While it originally appeared that yesterday’s Gawker hack was linked to WikiLeaks supporters Anonymous (which at this point has a slew of pseudonyms, including Operation Avenge Assange and Operation Payback), it now appears that’s simply not the case. According to the group now taking credit for it, the site’s security override wasn’t a gesture of a WikiLeaks alliance; it was simply to put Gawker in its place for thinking it could outsmart hackers.
In an interview with The Next Web, the group responsible for compromising approximately 1.5 million Gawker accounts, reveals that there is still a gaping hole in the site’s security. Three members of Gnosis (as they’re known) gave interviews exposing more about their group as well as some insight into Gawker’s situation.
Gnosis claims to be a 13-member (although there are “three ‘others’”), invite-only, leader-less group. While they reaffirm they are not connected to 4chan, one of the members does mention that “4chan’s influence on the net is large and several of our members visit the site. We don’t directly agree with some of 4chan’s tactics, or rather ‘anon’s’ tactics.”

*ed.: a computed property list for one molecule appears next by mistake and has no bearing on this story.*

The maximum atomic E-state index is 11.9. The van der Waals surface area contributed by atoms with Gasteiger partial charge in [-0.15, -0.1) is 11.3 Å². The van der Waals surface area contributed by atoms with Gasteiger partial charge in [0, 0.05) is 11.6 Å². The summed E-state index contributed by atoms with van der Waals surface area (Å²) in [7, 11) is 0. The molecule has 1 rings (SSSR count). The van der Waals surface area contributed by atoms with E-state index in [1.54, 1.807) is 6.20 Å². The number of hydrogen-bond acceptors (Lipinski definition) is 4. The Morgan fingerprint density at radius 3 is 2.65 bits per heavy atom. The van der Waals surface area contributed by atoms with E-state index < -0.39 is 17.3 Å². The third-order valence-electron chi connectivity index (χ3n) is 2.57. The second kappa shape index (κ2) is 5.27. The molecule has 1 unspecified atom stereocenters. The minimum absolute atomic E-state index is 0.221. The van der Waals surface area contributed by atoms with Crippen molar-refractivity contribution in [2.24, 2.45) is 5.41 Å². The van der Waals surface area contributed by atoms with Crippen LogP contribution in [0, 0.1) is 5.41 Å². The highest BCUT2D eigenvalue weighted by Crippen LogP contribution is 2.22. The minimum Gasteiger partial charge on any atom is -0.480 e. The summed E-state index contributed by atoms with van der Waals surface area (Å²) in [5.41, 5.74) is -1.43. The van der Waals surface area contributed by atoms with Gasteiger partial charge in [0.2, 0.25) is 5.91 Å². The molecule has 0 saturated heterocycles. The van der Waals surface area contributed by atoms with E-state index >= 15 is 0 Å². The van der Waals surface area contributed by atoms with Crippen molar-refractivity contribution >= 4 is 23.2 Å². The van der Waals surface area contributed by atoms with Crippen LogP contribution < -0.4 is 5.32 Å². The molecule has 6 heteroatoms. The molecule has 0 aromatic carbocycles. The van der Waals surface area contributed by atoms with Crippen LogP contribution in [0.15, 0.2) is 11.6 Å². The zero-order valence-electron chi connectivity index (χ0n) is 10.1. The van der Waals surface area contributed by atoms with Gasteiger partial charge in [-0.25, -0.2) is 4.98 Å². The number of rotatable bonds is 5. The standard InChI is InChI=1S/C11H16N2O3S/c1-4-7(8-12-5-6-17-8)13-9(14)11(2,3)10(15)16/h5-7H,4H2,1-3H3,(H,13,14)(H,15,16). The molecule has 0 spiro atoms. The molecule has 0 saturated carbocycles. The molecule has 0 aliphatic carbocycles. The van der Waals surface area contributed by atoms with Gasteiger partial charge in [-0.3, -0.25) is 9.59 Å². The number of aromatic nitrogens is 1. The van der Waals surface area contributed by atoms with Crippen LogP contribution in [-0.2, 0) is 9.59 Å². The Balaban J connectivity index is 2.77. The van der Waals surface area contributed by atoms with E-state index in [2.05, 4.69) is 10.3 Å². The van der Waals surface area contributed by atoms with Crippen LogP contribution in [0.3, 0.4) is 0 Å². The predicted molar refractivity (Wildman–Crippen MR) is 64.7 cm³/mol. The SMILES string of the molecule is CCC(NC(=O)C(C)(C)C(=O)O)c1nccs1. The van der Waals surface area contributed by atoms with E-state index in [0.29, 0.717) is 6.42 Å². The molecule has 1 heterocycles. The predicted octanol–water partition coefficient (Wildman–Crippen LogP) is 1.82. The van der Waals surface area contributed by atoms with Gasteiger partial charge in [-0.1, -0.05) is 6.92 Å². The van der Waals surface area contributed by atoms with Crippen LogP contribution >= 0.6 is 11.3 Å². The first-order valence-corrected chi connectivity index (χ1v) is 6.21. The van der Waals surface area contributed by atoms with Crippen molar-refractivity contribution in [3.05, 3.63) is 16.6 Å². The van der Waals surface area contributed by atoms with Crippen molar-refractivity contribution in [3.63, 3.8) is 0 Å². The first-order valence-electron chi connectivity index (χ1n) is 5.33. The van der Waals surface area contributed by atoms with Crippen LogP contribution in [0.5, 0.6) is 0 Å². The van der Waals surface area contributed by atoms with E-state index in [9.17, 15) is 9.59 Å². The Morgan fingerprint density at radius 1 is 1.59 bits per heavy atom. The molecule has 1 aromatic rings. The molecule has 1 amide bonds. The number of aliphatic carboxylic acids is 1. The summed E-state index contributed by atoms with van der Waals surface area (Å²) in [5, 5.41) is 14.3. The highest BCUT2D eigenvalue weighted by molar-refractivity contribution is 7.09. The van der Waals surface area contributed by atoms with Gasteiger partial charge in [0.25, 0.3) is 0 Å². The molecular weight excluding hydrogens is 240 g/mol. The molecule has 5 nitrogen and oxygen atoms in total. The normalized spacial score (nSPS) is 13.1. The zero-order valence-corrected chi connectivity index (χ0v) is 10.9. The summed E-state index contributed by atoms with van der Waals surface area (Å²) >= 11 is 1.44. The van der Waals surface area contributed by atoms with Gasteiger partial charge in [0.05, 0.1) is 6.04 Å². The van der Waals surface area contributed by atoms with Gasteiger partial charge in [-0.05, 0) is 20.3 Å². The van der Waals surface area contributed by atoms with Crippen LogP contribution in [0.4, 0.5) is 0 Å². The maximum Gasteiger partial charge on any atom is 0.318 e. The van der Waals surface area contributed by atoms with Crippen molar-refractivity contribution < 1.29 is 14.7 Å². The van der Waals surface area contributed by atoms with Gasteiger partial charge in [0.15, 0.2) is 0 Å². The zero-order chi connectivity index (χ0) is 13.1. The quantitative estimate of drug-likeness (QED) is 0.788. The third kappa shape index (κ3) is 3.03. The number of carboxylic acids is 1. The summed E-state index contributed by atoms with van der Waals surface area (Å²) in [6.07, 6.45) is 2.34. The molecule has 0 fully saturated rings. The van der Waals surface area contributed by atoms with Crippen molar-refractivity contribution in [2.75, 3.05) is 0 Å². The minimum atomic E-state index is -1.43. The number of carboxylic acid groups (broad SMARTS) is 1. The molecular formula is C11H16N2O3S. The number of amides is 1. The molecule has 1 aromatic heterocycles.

They also claimed that the attack was completely unrelated to the tension between 4chan and Gawker, and once again said it was in response to Gawker’s “sheer arrogance.” One of Gnosis’ members also reached out to The Daily Beast, and claimed that a second hole remains open on Gawker’s site, and that user accounts are still not secure. The source also said that Gawker has been suffering security exposure for months and that staff knew about it.
And Gawker may not be the only site hit by Gnosis. In the interview, they report that when it comes to attacking elsewhere, they “have a few pokers in the fire,” and plan to “revisit” Gawker in the future to see if it’s learned a lesson in security. But Gnosis may not get the chance to, as the FBI is now investigating the digital break-in.